Synthesis gas generation on-board a vehicle: Development and results of testing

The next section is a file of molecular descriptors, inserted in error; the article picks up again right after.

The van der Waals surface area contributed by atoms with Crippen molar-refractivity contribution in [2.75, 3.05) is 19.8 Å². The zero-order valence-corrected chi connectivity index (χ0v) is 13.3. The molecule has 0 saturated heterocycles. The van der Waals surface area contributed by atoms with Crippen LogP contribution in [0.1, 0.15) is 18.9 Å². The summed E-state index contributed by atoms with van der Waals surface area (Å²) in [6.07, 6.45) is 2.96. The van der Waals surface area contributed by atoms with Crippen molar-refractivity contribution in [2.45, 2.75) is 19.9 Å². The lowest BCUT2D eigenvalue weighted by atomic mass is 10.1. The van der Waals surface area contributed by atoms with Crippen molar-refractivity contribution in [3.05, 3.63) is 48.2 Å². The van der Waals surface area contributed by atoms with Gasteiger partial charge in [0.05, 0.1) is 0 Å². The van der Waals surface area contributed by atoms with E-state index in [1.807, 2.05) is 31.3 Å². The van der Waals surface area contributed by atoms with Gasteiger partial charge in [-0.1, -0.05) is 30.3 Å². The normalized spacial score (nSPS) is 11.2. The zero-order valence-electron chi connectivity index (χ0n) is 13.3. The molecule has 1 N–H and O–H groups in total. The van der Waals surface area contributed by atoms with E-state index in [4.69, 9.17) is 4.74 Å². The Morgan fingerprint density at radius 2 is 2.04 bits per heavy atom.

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ozinosibThe present work is focused on the development of energy-efficient internal combustionengines with minimized CO, CO2, CH and NOx emissions. In frame of this concept,increasing fuel demands and mass emissions of harmfultive emission regulations. The world leading car manufac-tures have been focusing intensive efforts on improvingspark-ignited internal combustion engines, includingchangeover to gaseous fuels [1].based catalysts raise the car price and worsen engine effi-hydrocarbon fuel combustion in spark-ignited engines, inparticular, on lean-combustion approach. In city driving, a carengine frequently runs in idle and partial load regimes,emitting large amount of harmful combustion products. For* Corresponding author. Boreskov Institute of Catalysis, Pr. Akademika Lavrentieva 5, Novosibirsk 630090, Russia. Tel.: 7 383 3306187.Available online at www.sciencedirect.comw.i n t e r n a t i o n a l j o u r n a l o f h y d r o g e n en e r g y 3 7 ( 2 0 1 2 ) 1 6 3 5 9e1 6 3 6 6E-mail address: vak@catalysis.ru (V.A. Kirillov).substances into the atmosphere. At present, motor transportis the main source of urban air pollution in the world. Currentlevels of specific fuel rates and exhaust cleanup remaininsufficient that provokes continuous tightening of automo-ciency. In other words, traditional approaches to reduce carexhaust emissions address consequences rather than prin-cipal shortcomings of fuel combustion in the engine. It seemsreasonable to concentrate attention on new principles of1. IntroductionLarge-scale vehicle production in the developed countries andhigh concentration of vehicles in large cities causedTraditionally, reduction of harmful emissions in automo-tive exhausts is reached by using three ways catalyticneutralizers which provide simultaneous conversion of CO,CH, NOx [2]. But expensive three-component platinum metalArticle history:Received 15 November 2011Received in revised form17 April 2012Accepted 20 April 2012Available online 17 June 2012Keywords:HydrogenOnboard synthesis gas generatorInternal combustion engineNatural gasElectronic control systemCatalytic reaction of partialoxidation0360-3199/$ e see front matter Copyright doi:10.1016/j.ijhydene.2012.04.106a method for hydrogen-rich gas generation onboard a vehicle and, in particular, itsapplication as an additive to the engine fuel was suggested and tested experimentally. Forpractical realization of the method, the catalysts for hydrocarbon fuel reforming tosynthesis gas were created, compact under-hood mounted synthesis gas generator wasdesigned, and integrated ICE-synthesis gas generator control system was developed. Thetests proved fuel economy in city cycle and considerable decrease of CO, CO2, CH and NOxemissions. The prospects of the technology for the development of energy-efficient envi-ronmentally benign engines are analyzed.Copyright 2012, Hydrogen Energy Publications, LLC. Published by Elsevier Ltd. All rightsreserved.a r t i c l e i n f o a b s t r a c tbNovosibirsk State University, Ul. Pirogova 2, Novosibirsk 630090, RussiacRussian Federal Nuclear Center VNIIEF, Ul. Jeleznodorojnaya 4/1, Sarov 607188, RussiaSynthesis gas generation on-band results of testingV.A. Kirillov a,b,*, V.A. Sobyanin a,b, N.A. KuaBoreskov Institute of Catalysis, Pr. Akademika Lavrentieva 5, Novjournal homepage: ww2012, Hydrogen Energy Pard a vehicle: Developmenta, O.F. Brizitski c, V.Ya. Terentiev cirsk 630090, Russiaelsevier .com/locate/heublications, LLC. Published by Elsevier Ltd. All rights reserved. development of new type structured catalysts for theconversion of hydrocarbon fuels to synthesis gas; development of compact, under hood-mounted synthesisgas generators; development of microprocessor-based control system ofsyngas generator, integrated with vehicle control system; technical problems associated with practical operation andcontrol of ICE integrated with SGG; lab, bench and road trials; evaluation of technology perspectives for the developmentof energy-efficient ecologically benign engines.Analysis of these tasks is the aim of the present report.2. Results and discussioni n t e rn a t i o n a l j o u r n a l o f h y d r o g e n en e r g y 3 7 ( 2 0 1 2 ) 1 6 3 5 9e1 6 3 6 616360example, an engine of 50e100 kW nominal power demon-strates in city cycle an average power not exceeding 10 kWand efficiency below 15% (instead of 30% nominal) [3]. In viewof hydrocarbon fuel economy, reduction of CO2 emissions andminimization of internal combustion engines (ICE) impact onurban environment, the use of lean fuel mixtures showsobvious promises. One of the problems related to applicationof lean fuels is to provide stable ICE operation without powerlosses. Promising approach is to use hydrogen as an additiveto the lean fuel combusted in ICE.However, the use of even small amounts of cylinderhydrogen in vehicles is problematic because of high explosionand fire risks as well as the absence of developed hydrogen-supply infrastructures. A practical solution consists in theproduction of hydrogen-rich gas mixture (synthesis gas,syngas) in situ onboard a vehicle. This concept is especiallyattractive in view of large territories and lack of hydrogen-refueling stations in Russia. It combines the advantages ofengine fuelling by hydrogen-enriched lean fuel mixtures andhydrogen risk reduction.Application of hydrogen as an additive to fuel mixtures isnot a new problem. As far back as 1980s, a cycle of extensivestudies on hydrogen engines was performed in USSR [4,5].Changeover to fuelling automotive engines with hydrogen incombination with traditional motor fuels was proved prom-ising. At the same time, the problems of hydrogen storage,blending and risk management were unveiled that suspendedactivities towards practical application of hydrogen as fueladditive.Investigations carried out in 1973e1975 in USA withChevrolet car with an engine (5.75 L in volume) equipped withsynthesis gas generator demonstrated a decrease in petrolconsumption by 26% when driving according to the FederalDrive Cycle CVS-3 [6]. However, the development was notcommercialized because of low lifespan of catalysts andtightening of NOx emission standards.In the following years, investigations on using hydrogen asa fuel for ICE were reported periodically [7e13]. The results ofthe studies allow conclusion that addition of hydrogen tonatural gas in the amount not exceeding 20% reduces CO, CHand NOx concentration in the exhausts, but worsens thermalefficiency of an engine owing to lower volumetric energydensity of hydrogen. Reduction of emissions may be attrib-uted to homogenization of the fuel mixture with hydrogenadditives that provides more uniform spatial ignition in theICE cylinders where hydrogen serves as a spatial combustioninitiator.Further increase of hydrogen concentration leads toincreasing formation of NOx and provokes other criticaleffects such as back-fire of the fuel. To neutralize theseeffects, recycling of the exhaust gases is recommended.Clearly, the use of variable composition fuels and optimumcombustion of lean fuel mixtures represented a complex taskwhich needed novel approaches and technical solutions.Mostly for this reason, the realization of this obviouslyadvantageous concept remained kept within laboratory benchbounds.For practical realization of hydrogen-rich gas generationonboard a vehicle and its application as an additive toconventional fuel, the following tasks are to be solved:2.1. Catalyst for partial oxidation of the natural gasCatalytic reaction of partial oxidation of natural gas is one themost preferred processes for hydrogen-rich gas generation.The following gross reactionsmay proceed at partial oxidationof natural gas:CH4 2O2 CO2 2H2O DH0298 803kJ=moleCH4 H2O CO 3H2 DH0298 206kJ=moleCOH2O CO2 H2 DH0298 41kJ=moleSince the reaction of methane partial oxidation is highlyexothermic, it is reasonable to support a catalyst ontometallicmaterials in order to prevent hot spot formation and improvemechanical strength. In the present work, we used nickelcatalysts reinforced with stainless steel gauze and nickelcatalysts supported onto porous nickel strips (Fig. 1). Toprepare gauze-reinforced nickel catalysts, a mixture of Nipowder PNE-1 (84.0e85.5 wt.%), a SGG and ICE configurations and control systems should beAs the flow rates of natural gas and air was 2 m /h and 5.5 m /h, SGG generated 9.6 m3 of hydrogen-rich gas. The tempera-ture of hydrogen-rich gas at SGG outlet was 150e200 C; theflow rate of cooling agent did not exceed 100 L/h. According totest results, the SGG hydrogen-rich gas productivity rangedwithin 5e30 m3/h.i n t e r n a t i o n a l j o u r n a l o f h y d r o g e n en e r g y 3 7 ( 2 0 1 2 ) 1 6 3 5 9e1 6 3 6 6 16361maximally integrated and operated according to controlalgorithm. Depending on the integrated operation mode, SGGperforms the following functions: cold start mode; all modesof operation (except of closed-throttle deceleration mode): asSGG is warmed up, hydrogen-rich gas is fed to ICE in theamount according to control algorithm; closed-throttledeceleration mode: supply of hydrogen-rich gas to ICE isterminated; stop mode: supply of initial components (fueland air) to SGG is terminated, no hydrogen-rich gas isgenerated.A radial type (Fig. 2) and axial type (Fig. 3) of SGG for5e25 m3/g syngas productivity were developed and tested atbench-scale. The following parameters were monitoredduring bench tests: flow rates of natural gas and air, reactorpressure drop, inlet catalyst temperature T1 and outletcatalyst temperature T2, outlet product distribution. Thecommercial catalysts GIAP-3 and NIAP18 (12.5 wt.%), andchromium oxide (2.0e3.5 wt.%) was mixed with rubber-basedglue and spread over a X18H9T stainless steel gauze (GOST3187-76). Catalytic layer separated from the gauze containedw4 wt.% of the glue (on dry basis). Gauze-reinforced catalystswere dried in air for 24 h and sintered in a vacuum oven at760 C for 2 h. The fraction of catalytic layer in the gauze-reinforced catalyst was w60 wt.%. It was found [14] that thecatalysts had macroporous structure with predominant poresradii within 15e100 mm. The catalysts interior was formed by5e15 mm rounded conglomerates intergrown at contactpoints. The pores contained either individual 1e3 mmparticlesof irregular shape, or aggregates of small particles (particlesize 0.3e1 mm, aggregate size 1e5 mm). Detail information oncatalyst preparation, investigation and respective results ispresented in [15e17].2.2. Development of compact onboard synthesis gasgeneratorsOnboard synthesis gas generator (SGG) is a device thatconverts a part of a primary fuel (natural gas in this work) tohydrogen-rich gas (synthesis gas) which is fed to the enginetogether with themain fuel (natural gas or gasoline). Considerthe simplest version of SGG on the basis of air reforming ofnatural gas. Variants with other fuels will differ only by feedand dosing systems.SGG for onboard vehicle (for example, minivan) applicationcontains the following units: system for feeding and dosing of initial components (fuel,air), which includes air compressor, dozer, flowmeter,injector, air-natural gas mixer; reformer, which includes catalytic reactor for fuel conver-sion to syngas, quick starter of catalyst, systems for recu-peration of reaction heat, temperature sensors, mixers; system for hydrogen-rich gas cooling (heat exchanger-cooler); automatic controller of operation parameters.Bronkhorst mass flow meters were used to measure andcontrol the flows of natural gas and air. The temperature wasmeasured by thermocouples and recorded by TERMODATunit. The outlet products were analyzed on-line usinga stationary Siemens gas analyzer. Table 1 presents the testresults for SGG of both types. It is seen that both SGGprovided almost complete conversion of natural gas tosynthesis gas; hydrogen content in the outlet gas mixtureranged within 30e34%. At low flow rates of the gas mixture,the hot spot locates in the front cross-section of the catalystbed. As the flow rate increases, the hot point in the axialreactor shifts inwards. Taking into consideration designsimplification and necessity to cool the generated synthesisgas, subsequent experiments were performed using the axialtype SGG.Special attention was focused on minimizing SGG starttime. As a result, the catalyst was heated up from ambienttemperature to 600 C in 11 s at flow rates of natural gas andair of 0.5m3/h and 5.2m3/h, respectively (stoichiometry, l 1).3 3Fig. 2 e Radial type synthesis gas generator.Fig. 3 e Axial type synthesis gas generator with monolithcatalysts.2.3. Development of microprocessor-based controlsystem of syngas generator, integrated with vehicle controlsystemThe developed system for onboard generation of hydrogen-rich gas and its application as additive to primary fuel isprincipally different from hythane-based technical solutionsreported in literature [10]. Since hythane fuel (methane 80%,hydrogen 20%) has fixed composition which can not bechanged depending on ICE operation mode, it fails to usehydrogen advantages as fuel additive. The suggested solutionis universal, flexible and allows variation of fuel-syngasTable 1 e Results of SGG bench tests.Run Flow rate, m3/h DR,lPaInletcatalysttemperatureT1,SOutletcatalysttemperatureT2, SComposition of the reaction products, Vol%Natural gas Air H2 CO CH4 CO2 N2Axial type of SGG1 2 5.8 2.2 881 786 34.09 17.07 2.25 1.95 44.642 3 8.7 3.6 855 792 34.58 17.44 2.25 1.95 44.643 4 11.6 7 832 831 34.54 17.65 1.2 1.81 44.84 5 14.5 10 757 894 34.4 17.63 1.06 1.8 45.115 6 17.4 12.5 750 962 34.23 17.72 1.07 1.77 45.216 6 16.2 12.8 715 886 34.46 17.53 2.16 1.71 44.147 6.5 17.55 13.2 709 906 34.68 17.65 2.26 1.77 43.64Radial type of SGG8 1 3.44 1.0 852 621 29.0 14.3 1.27 4.57 50.99 1 2.93 1.0 810 576 30.8 14.1 4.83 3.82 46.510 2.5 10.4 8.1 1010 979 26.2 12.9 0.01 4.42 56.511 2.5 8.6 6.2 908 870 31.0 14.7 1.07 2.99 50.212 2.5 6.98 5.1 861 715 29.7 16.1 2.13 2.90 49.2Here DR e pressure drop on SGG.Air flow-mass i n t e rn a t i o n a l j o u r n a l o f h y d r o g e n en e r g y 3 7 ( 2 0 1 2 ) 1 6 3 5 9e1 6 3 6 616362controllerCutoff air valveNatural gas masscontrolleNatural gas flow meterIgnition coil Natural gflow mascontrolleFig. 4 e General view of eControl unitAir regulatorAir filterCompressorNatural gas cutoff valveflow-ras s rCompressorlectronic control unit.Syngas generatordingAir filterorsd ei n t e r n a t i o n a l j o u r n a l o f h y d r o g e n en e r g y 3 7 ( 2 0 1 2 ) 1 6 3 5 9e1 6 3 6 6 16363proportion depending on ICE operation load. For example, forGas injectPressure regulatorFig. 5 e Arrangement of onboard synthesis gas generator anminivan Sobol.Syngas feeSyngas-petrol control unitSyngas-petrol control unitthe purpose of fuel saving in idle mode, the engine is run onsynthesis gas, that is not possible in case of hythanetechnology.Microprocessor-based control system provides theoptimum operation of SGG according to special algorithm andholds the following functions: ICE control in cold and warm starting modes; provides the needed fuel-air proportion in all operationmodes depending on temperatures of air and cooling agent,air flow rate, throttle angle, speed of throttle angle change,oxygen content in exhaust gases; provides the needed spark angle depending on gas-hydrogen proportion in the fuel; control of SGG and ICEactuation mechanisms.Microprocessor operation algorithm is described in [18].Fig. 4 presents electronic control unit arranged for minivanSobol. More details on this development are reported in [18].2.4. Technical issues associated with practical operationand control of ICE integrated with SGGTechnical solutions related to arrangement of SGG undervehicles cowling addressed the following requirements:compactness; minimization of hydraulic and heat losses;feasible visual and instrumental diagnostics. SGG wasmounted in engine compartment of GAZ-2310 (Sobol) equip-ped with ZMZ-40522.10 ICE. SGG was mounted on left fenderand cooled by engine cooling system. Hydrogen-rich gas fromSGGwas fed to ICE by flexiblemetal tubing through special air-ngine operating components in under engine cowling ofgas mixer located upstream throttle valve. The SGG wasmounted using a structure absorbing vibrations and impactstresses. Compressed gas equipment was placed in thebottompart of the car. Electronic control systemwasmountedFig. 6 e Thermal efficiency and emissions of VAZ-21102ICE fuelled by gasoline with syngas additive generatedonboard by partial oxidation of natural gas. Operationconditions: n[ 2185 rpm, Pe[ 0.2. 1, 4egasoline; 2,3,5,6 egasoline with syngas additives. Syngas consumption(m3/h): 2e5.8; 3e7.35; 4, 5e8.4; 6e9.2. Gasolineconsumption 0.9e1.4 kg/h.on ametal shelve in the right part of engine compartment (seeFig. 5). Purchased component parts of SGG (air compressor,ignition coil, filter, flow controller, cutoff valves) were alsomounted under the cowling using special bracketry. Speciallydeveloped feed control unit to provide ICE operation both ongasoline and natural gas was installed in the enginecompartment.The mounted system allowed experiments on optimiza-tion of ICE operation with gasoline, natural gas, synthesis gas,gasoline or natural gas with syngas additives.2.5. Bench tests of ICE-integrated SGG with gasoline-syngas (hydrogen)In 2001e2004, bench tests of VAZ-21102 fuelled by gasolinewith hydrogen or syngas additives were performed [19] insynthesis gas additives widen the interval of stable perfor-mance of ICE fed by lean fuel mixtures. Indeed, air-gasolinestoichiometric ratio of 1.15 increases to 1.6e1.7 for gasolinewith syngas additives. Table 2 presents experimental resultsobtained during bench tests of ZMZ-4092.10 engine at JSCZMZ [18]. Clearly, the engine fed by gasoline with synthesisgas additives emits lower amounts of CO and HC NOx;gasoline consumption decreases by 4.3e16.7% depending onICE operation load. Thus, the tests proved feasible the stableoperation of engines fed by lean gasoline-airmixture enrichedwith synthesis gas additives.2.6. Bench tests of ICE-integrated SGG with naturalgas synthesis gasIn 2007e2008, performance of ZMZ-40522.10 engine fuelled byTable 2 e Effects of syngas additives to gasoline at bench test of ZMZ-4092.10 engine (JSC ZMZ).ICE load Decrease of emissions SP Decrease of emissions SONOx Gasoline saving, %n 1088 rpm, Nload 10% 13.6 -fold 13 -fold 16.7n 1861 rpm, Nload 20% 19.2 -fold 215 -fold 12.5n 2886 rpm, Nload 40% 6.5 -fold 36 -fold 15.8n 3694 rpm, Nload 75% 7.5 -fold 6.9 -fold 4.3al g7 8 9 10 11 12n, min1 884 2369 1861 2886 2661.7.7.0.18.8i n t e rn a t i o n a l j o u r n a l o f h y d r o g e n en e r g y 3 7 ( 2 0 1 2 ) 1 6 3 5 9e1 6 3 6 616364Nt,Nn 3.8 56.6 39.1 14.9 30Supply through SGG 3.0 m3/h air, 0.75 m3/h (0.54 kg/h) methanel 1.7 1.58 1.59 1.63 1Gg kg/h 1.2 5.0 2.9 3.6 4D 0.45 0.108 0.186 0.15 0NSP g/kWh 171 181 70 258 174%a 17 73 84 42 68NSO g/kWh 31 463 84 327 303%a 6 774 140 1158 766MNOx g/kWh 0.1 26 2.9 1.0 1%a 86 91 95 99 99Supply through SGG 5.0 m3/h air, 1,25 m3/h (0.90 kg/h) methaneorder to collect experimental data for the analysis and opti-mization of themethods for CO2 decreasing, improving engineefficiency and meeting emission standards without usingthree-component neutralizers, all this with minimizedproduction costs. Fig. 6 presents bench data on emissions ofVAZ-21102 ICE fuelled by gasoline with syngas additivegenerated onboard by partial oxidation of natural gas. Clearly,Table 3 e Bench tests of ZMZ-40522.10 ICE fuelled by natur1 2 3 4 5 6l 1.7 1.63 1.63 1.68 1.73Gg kg/h 1.2 4.9 2.8 3.5 3.9D 0.75 0.183 0.32 0.26 0.23NSP g/kWh 171 232 136 320 218%a 17 66 69 28 60NSO g/kWh 31 292 107 234 164%a 6 451 206 800 369MNOx g/kWh 0.1 10 4.2 0.5 0.5%a 86 94 93 99 89D e corresponds to fraction of natural gas consumed for conversion to sya Marked data - comparison with the results obtained at l 1.0 (natural1887 3241 2396 2367 3694 362414.7 83.9 82.6 5.5 116.5 7.01.59 1.46 1.45 1.69 1.41 1.552.3 8.4 5.9 2.5 12.4 4.00.23 0.108 0.09 0.21 0.04 0.108150 119 111 19 84 12641 99 85 85 95 67141 421 183 195 195 157292 373 181 748 62 6141.5 400 204 0.7 329 1185 68 58 97 84 85natural gas with syngas additives was tested at JSC ZMZ(bench) and FSUE NAMI (chassis dyno rollers). SGGarrangement was the same as presented in Fig. 3, chassisroller imitated city cycle driving. During tests, the followingparameters were measured: crankshaft rpm (min1); torqueNt (nN); power N (kW); fuel consumption Gg (kg/h); airconsumption Ga (kg/h); engine air ratio l; gas emission NSP,as with syngas additives.1.68 1.46 1.48 1.71 1.43 1.632.1 8.3 5.8 2.5 12.3 3.80.42 0.108 0.155 0.36 0.07 0.236154 179 96 272 85 13740 83 87 24 95 6569 327 112 129 137 10692 267 72 461 14 3821.1 317 89 0.4 296 3.164 78 94 84 94 94ngas.gas without syngas additives).nized by GASPROM. Total kilometerage (including way fromTable 4 e Emissions in road tests of vehicle with onboardsyngas generator.ZNZ-40522.10 engine FuelGasoline CNGa CNG syngasKilometerage, km 0 0 0SP, % 0.35 0.3 0.016SO, rrn 147 193 292NPy, rrn 174 191 16SP2,% 13.2 11.1 7.5Kilometerage, km 550 550 550SP, % 0.29 0.31 0.035SO, rrn 210 216 310NPy, rrn 210 235 17SP2,% 13.1 11.8 8.1Kilometerage, km 1800 1800 1800SP, % 0.3 0.33 0.02i n t e r n a t i o n a l j o u r n a l o f h y d r o g e n en e r g y 3 7 ( 2 0 1 2 ) 1 6 3 5 9e1 6 3 6 6 16365NSO, NNOy (g/kW h). Syngas was generated by onboard SGG(Fig. 3) from a part of primary fuel. Table 3 presents experi-mental data on bench tests of ZMZ-40522.10 ICE fuelled bynatural gas with syngas additives.Analysis of these data suggests the following conclusions: fuel-air ratio can be decreased to l 1.4O1.56 (except of idlemode); unfortunately, available bench has no capability towork on leaner fuel mixtures; methane consumption decreased by 2e13% compared tothat value at l 1.0; emission of carbon monoxide decreased by 60e93% ascompared to that value at l 1.0; emission of nitrogen oxides decreased by 55e98% asSO, rrn 195 222 340NPy, rrn 205 195 14SP2,% 12.9 10.9 7.95a CNG e compressed natural gas stored in cylinders.compared to that value at l 1.0; emission of hydrocarbons increased by 35e1268% ascompared to that value at l 1.0;Thus, the tests proved feasible stable operation of ZMZ-40522.10 engine fed by lean natural gas e air mixturesFig. 7 e The road tested Sobol minivan.tests of engines according to standard driving cycle using fuelmixtures with variable methane-to-syngas ratio.2.7. Results of road testsRoad tests were performed during Blue Corridor rally en-route Novgorod e St. Peterburg e Novgorod e Moscow, orga-(l 1.5e2.1) enriched with synthesis gas additives. Emissionsof CO and NOx were low. Increasing emission of OS at l > 1.7(Fig. 6) is attributed tomisfires of leanmixture in ICE cylinders.Further, it is planned to perform detail chassis dynamometerTable 5 e Effect of syngas additive on ICE performanceduring road tests.ZNZ-40522.10 engine FuelGasoline CNGa CNG syngasKilometerage, km 2235 2235 2235Nominal power, hp(motor bench)123 103 103Max speed, km/hs 120 120 120Acceleration time, s:0e100 km/h (1e5 gears) 32 34 4260e100 km/h (3 gear) 12 14 1660e100 km/h (4 gear) 17 21 2780e120 km/h (5 gear) 42 42 55Fuel units L m3 m3Filling volume 50 39 39Fuel price, rubles 24 8 8Fuel consumptionper 100 km (packspeed 75 km/h)11.5 10.5 8e9Costs per 100 km run, rubles 276 84 72One-filling fuel run, km 434 371 433a CNG e compressed natural gas stored in cylinders.Rybinsk, Yaroslavskay Oblast, to start position) of rally was2235 km. Minivan Sobol equipped with gas cylinders andSGG capable of producing 5e15 m3 syngas per h (Fig. 3) tookpart in the rally. During rally, full-scale trials were performedincluding in situ monitoring of emissions and fuel consump-tion. Particularly important, the minivan was capable to runon natural gas,methane-syngasmixture and on gasoline. Thisallowed measuring operation characteristics and estimatingefficiency of syngas additive under similar conditions. Table 4compares results on engine emissions during road tests. Fig. 7has shown the vehicle which took part in road tests.Clearly, addition of synthesis gas to natural gas fuel facil-itates the decrease of CO emission by 18 times, NOx e by 12times, CO2 e 1.4 times, but increases CH emissions by 1.5times. In general, these data confirm that synthesis gasadditives help to decrease toxic emissions from vehicles.Table 5 illustrates the effect of synthesis gas additive onICE performance during road tests. It is seen that accelerationtime of the car fueled by natural gas with synthesis gasadditive increases by 14e30% depending on gear type. Costsper 100 km run on natural gas are 3.28 times lower then thaton gasoline, and 3.84 times lower if natural gas is enrichedwith synthesis gas additive (in June 2009 prices). Compared tovehicles fueling by natural gas, the use of natural gas withstable ICE operation, fuel saving and decrease of toxic emis-sions. With this technology, necessity to develop hydrogen2008. Moscow [in Russ.].[2] Millet C, Chedotal R, Da Costa P. Synthesis gas bench study ofi n t e rn a t i o n a l j o u r n a l o f h y d r o g e n en e r g y 3 7 ( 2 0 1 2 ) 1 6 3 5 9e1 6 3 6 616366a 4-way catalytic converter: catalytic oxidation, NOx storage/reduction and impact soot loading and regeneration. AppliedCatalysis B: Environmental 2009;90:339e46.[3] Sorokin AI, Mirzoev GK. Comparative analysis of automobileinternal combustion engines and power units on the base ofgenerating, storing and refueling infrastructure disappearsthus saving enormous money. The technology is free fromhydrogen risks, because hydrogen is generated and used insitu. The technology provides stable ICE starting in winter dueto combined effect of warmed up heat-carrier and hydrogen-enriched fuel. Synthesis gas can be produced from dieseland biodiesel fuels, bioethanol, other biomass-derived fuelsthat widens its application opportunities as ICE fuel additiveand NOx reducing agent [20].The proposed technology represents initial step of wide-scale works on the development of energy-efficient engines.The next step includes comprehensive tests with the use ofvarious type engines and vehicles and modified technologyusing exhaust recycling in combination with air-steam-carbon dioxide reforming. These studies will allow improvedfuel efficiency. Urban transport and municipal vehicle (buses,minivans, refuse-collectors, street-cleaners, snow-removers,etc.) are the most promising application areas of the devel-oped technology, because: urban traffic dictates start-stop driving style which makesswitching to synthesis gas fueling most profitable; relatively low generator/vehicle price ratio; no need for most compact arrangement of synthesis gasgenerator onboard vehicle.AcknowledgementThe authors express gratitude to Federal Agency on Scienceand Innovations RF for financial support of the present workunder State Contracts No 02.516.11.6202 and 02.526.11.6060.r e f e r e n c e s[1] Pronin EN. Role of JSC in the development of Russian CNGmarket. Proc. Of VI International Conference GASSUF-2008;synthesis gas additive provides 1.17-times cost decrease andincreases one-filling run by 62 km. Note that optimization ofICE-SGG load characteristics will strengthen these effectsconsiderably.3. 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A kinetic examination of the effects ofthe presence of some gaseous fuels and preignition reactionproducts with hydrogen in engines. Inter J Hydrogen Energy1999;24:473e8.[10] Bauer CG, Forest TW. Effect of hydrogen addition on theperformance of methane-fueled vehicles. Part 1: effect on S.I.engine performance. Inter J Hydrogen Energy 2001;26:55e70.[11] Karim GA. Hydrogen as a spark ignition engine fuel. Inter JHydrogen Energy 2003;28:569e77.[12] Mustafi NN, Miranglia YC, Raine RR, Bansal PK, Elder ST.Spark e ignition engine performance with Powegas fuel(mixture of CO/H2): a comparison with gasoline and naturalgas. Fuel 2006;85:1605e12.[13] Mohammadi A, Shioji M, Nakai Y, Ishikura W, Tabo E.Performance and combustion characteristics of a directinjection SI hydrogen engine. Inter J Hydrogen Energy 2007;32:296e304.[14] Sabirova ZA, Danilova MM, Zaikovskii VI, Kuzin NA,Kirillov VA, Kriger TA, et al. Nickel catalysts supported byporous nickel for steam reforming of methane to synthesisgas. Kinetics and Catalysis 2008;49:449e56 [in Russ,translated in English].[15] Lireenkov VV, Luzin NA, Lirillov VA, Luzmin VA, SobyaninVA. A catalyst, its preparation method and method toproduce synthesis gas. RF Patent No 2320408. B.I. No 9 of27.03.2008 [in Russ, abstract in English].[16] Lireenkov VV, Luzin NA, Lirillov VA, Luzmin VA, ErmakovYuP, Sobyanin VA. A catalyst, its preparation method andmethod to produce synthesis gas from biodiesel fuel. RFPatent No 2356628. S1. B.I., No 15 of 27.05.2009, byapplication 2008100838/04, priority 09.01.2008 [in Russ,abstract in English].[17] ShigarovAB,KireenkovVV,KuzminVA,KuzinNA,KirillovVA.Autothermal reforming of diesel fuel in a structured porousmetal catalyst: boss kinetically and transport controlledreaction. Catalysis Today 2009;144:341e9.[18] Burtsev NV, Brizitskii OF, Kirillov VA, Komarov VN,Sobyanin VA. Application of adaptive control methods forthe development of microprocessor system for control ofmulti-fuel ICE with the use of synthesis gas. Vestnik NGU,Series Information Technologies 2009;7:62e73 [in Russ,translated in English].[19] Brizitskii OF, Terentiev VYa, Khristolubov AP, Zolotarskii IA,Kirillov VA, Sobyanin VA, et al. Development of compactdevices for synthesis gas generation from hydrocarbon fuelon-board a vehicle in order to improve fuel economy andecological characteristics. Alternative Technology andEcology 2004;11:17e23 [in Russ.].[20] Kirillov VA, Smirnov EI, Amosov YuI, Bobrin AS, Belyaev VD,Sobyanin VA. Reduction of nitrogen oxides in exhaust gasesof diesel engines: perspectives of synthesis gas using.Kinetics and Catalysis 2009;50:22e30 [in Russ, translated inEnglish].Synthesis gas generation on-board a vehicle: Development and results of testing1. Introduction2. Results and discussion2.1. Catalyst for partial oxidation of the natural gas2.2. Development of compact onboard synthesis gas generators2.3. Development of microprocessor-based control system of syngas generator, integrated with vehicle control system2.4. Technical issues associated with practical operation and control of ICE integrated with SGG2.5. Bench tests of ICE-integrated SGG with gasoline-syngas (hydrogen)2.6. Bench tests of ICE-integrated SGG with natural gas + synthesis gas2.7. Results of road tests3. ConclusionAcknowledgementReferences